It's a Way to Cope With the Afternoon
By: Jim Hodges
The room is dim, not dark, and the aroma is unidentifiable, but pleasant. Speakers broadcast soft sets of chimes, deep like those of "Big Ben" – two, each a second apart, then separated by a longer period. Then there are more treble tones, like those of a wind chime in a soft breeze, still in two-by-two sequence.
Mark Verano moderates, speaking softly of letting thoughts wash away, of centering the mind. Twenty-five people sit in chairs along the room's walls -- eyes shut, listening but seeking not to think because thought is the enemy of meditation.
Like the rest of NASA, much of Langley is focused on the agency's quest to explore outer space. On Thursdays, in this room in Building 1216, some of those working on the quest are exploring their "inner space" for 20 minutes before returning to their tasks, refreshed.
"Meditation has been known to improve concentration and focus, which certainly can help people who use their brain," said Verano, a Williamsburg counselor who brought meditation to NASA and counsels Langley employees individually.
"It also improves spontaneous creativity. That is, when you're not worrying or troubled or have a noisy mind, it's more likely that something new and good will come out of it. That's a selling point to folks here."
It's been selling since near the end of last summer, when Verano began a class with only four people. They spread the word that there was a way for even the most agile and adept minds of a research center to cope with the bombardment of ideas.
People came looking for 20 minutes of peace before an afternoon of meetings and ideas passed back and forth in rapid-fire fashion.
"(Escape is) what brings most people to meditation," said Verano. "I want to get out of the rat race. I need a break from all of this stuff, this workaday world. Please promise me there's something else beyond this stuff."
There is – and there isn't.
Langley disciples called meditation an "off switch," though that implies a conscious effort to turn the mind off, then turn it back on. Verano prefers the word "tool."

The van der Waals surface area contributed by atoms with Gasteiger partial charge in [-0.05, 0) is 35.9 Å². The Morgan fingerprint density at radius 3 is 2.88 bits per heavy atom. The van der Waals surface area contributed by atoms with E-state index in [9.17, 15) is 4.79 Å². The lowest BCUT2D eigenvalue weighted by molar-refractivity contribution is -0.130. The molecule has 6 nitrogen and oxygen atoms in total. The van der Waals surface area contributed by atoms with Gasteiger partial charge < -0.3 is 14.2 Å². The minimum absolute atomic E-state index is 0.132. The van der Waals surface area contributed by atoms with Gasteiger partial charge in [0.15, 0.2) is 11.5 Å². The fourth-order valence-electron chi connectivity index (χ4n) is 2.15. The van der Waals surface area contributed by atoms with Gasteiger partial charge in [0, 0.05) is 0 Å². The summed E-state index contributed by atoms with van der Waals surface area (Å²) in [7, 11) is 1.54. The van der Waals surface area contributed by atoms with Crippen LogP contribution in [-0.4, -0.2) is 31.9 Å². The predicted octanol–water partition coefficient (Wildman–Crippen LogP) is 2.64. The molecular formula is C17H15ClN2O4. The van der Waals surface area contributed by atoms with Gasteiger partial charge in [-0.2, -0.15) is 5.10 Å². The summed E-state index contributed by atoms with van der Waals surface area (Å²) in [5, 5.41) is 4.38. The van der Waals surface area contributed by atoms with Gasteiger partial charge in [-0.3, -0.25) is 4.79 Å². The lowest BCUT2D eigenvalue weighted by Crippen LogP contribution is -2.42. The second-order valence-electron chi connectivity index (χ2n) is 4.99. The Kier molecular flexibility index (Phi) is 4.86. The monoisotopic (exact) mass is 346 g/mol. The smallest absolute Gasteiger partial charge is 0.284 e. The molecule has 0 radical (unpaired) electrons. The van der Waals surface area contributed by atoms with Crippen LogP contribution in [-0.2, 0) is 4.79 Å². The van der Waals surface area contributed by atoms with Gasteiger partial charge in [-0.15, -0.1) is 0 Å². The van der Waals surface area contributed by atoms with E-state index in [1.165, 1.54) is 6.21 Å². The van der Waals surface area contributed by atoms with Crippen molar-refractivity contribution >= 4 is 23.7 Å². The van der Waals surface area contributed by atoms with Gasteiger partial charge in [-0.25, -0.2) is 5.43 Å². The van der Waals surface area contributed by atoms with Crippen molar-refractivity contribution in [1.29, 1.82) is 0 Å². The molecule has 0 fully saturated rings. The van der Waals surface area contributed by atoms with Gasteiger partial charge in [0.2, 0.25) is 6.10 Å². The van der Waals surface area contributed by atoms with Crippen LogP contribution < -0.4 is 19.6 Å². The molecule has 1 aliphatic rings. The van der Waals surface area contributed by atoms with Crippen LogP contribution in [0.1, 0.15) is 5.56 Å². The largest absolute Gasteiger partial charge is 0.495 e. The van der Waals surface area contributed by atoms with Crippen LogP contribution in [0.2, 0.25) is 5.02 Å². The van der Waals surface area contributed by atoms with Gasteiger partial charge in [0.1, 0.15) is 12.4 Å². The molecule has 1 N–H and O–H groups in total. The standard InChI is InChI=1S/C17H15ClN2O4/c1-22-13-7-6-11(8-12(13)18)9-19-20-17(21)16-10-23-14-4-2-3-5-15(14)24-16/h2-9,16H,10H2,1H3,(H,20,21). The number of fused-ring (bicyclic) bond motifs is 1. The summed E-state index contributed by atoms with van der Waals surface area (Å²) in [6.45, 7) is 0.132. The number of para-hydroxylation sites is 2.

"What we're fighting against is … thousands of years of being trained to lean toward the thinking mind; of cognitive creatures having to always be doing something," he said. "Breaking that doesn't come just because someone says 'meditation is good for you.'
"Someone whose purpose is to be, to allow things to be as they are and not just go around and do things, isn't seen as productive."
But the two can co-exist, "doing" generating a need to "be"; "being" generating an ability to "do" more and better.
It's the reason so many are in Verano's classes.
His own reason for meditation is more personal. He had been practicing for some years before learning he had cancer of the thymus, a gland in the chest that educates cells to be immune to disease. At 49, two years ago, meditation offered a way to cope.
"It became really important to me … to meditate while on the radiation table," he said. "Or to meditate while sitting in a chemotherapy chair. To learn to be in a meditative state while waiting for the doctor to come in and tell me the result of my last test.
"My wife (meditated), too. It wasn't as if we were sitting there going 'ommmmmmm, ommmmmm.' We were aware of our breathing, trying not to let anxious thoughts overtake us, trying not to get caught up in 'what is this? What is that?' "
It wasn't surrender. It was accepting reality: Verano had cancer and it was going to be fought by radiation and chemicals.
"That's kind of the hallmark of meditation," Verano said. "It's the acceptance of what is. It's no longer resisting reality. The reality is sitting in a doctor's office, waiting results of my pathology report. That's what's happening right now. I don't need to run all of these scenarios through my mind."
To so many in an environment in which the brain is constantly challenged, so many who revel in that understanding, meditation is an unacceptable alteration of the mind. Verano challenges that.
"We're just taking you back to your natural state, which is to be at peace, quiet, to be an observer," he said. "It's just the mind gets so busy with judging and worrying and solving problems that we take that to be normal.
"Meditation teaches that altered states are depression and learning and fears and anxiety. Our natural state is bliss and to be at peace."
On Thursdays, in Building 1216 at NASA Langley, a group tries to get back to that natural state to better deal with the altered state ahead in the afternoon.
The Researcher News
NASA Langley Research Center
Editor & Curator: Denise Lineberry
Managing Editor: Jim Hodges
Executive Editor & Responsible NASA Official: Rob Wyman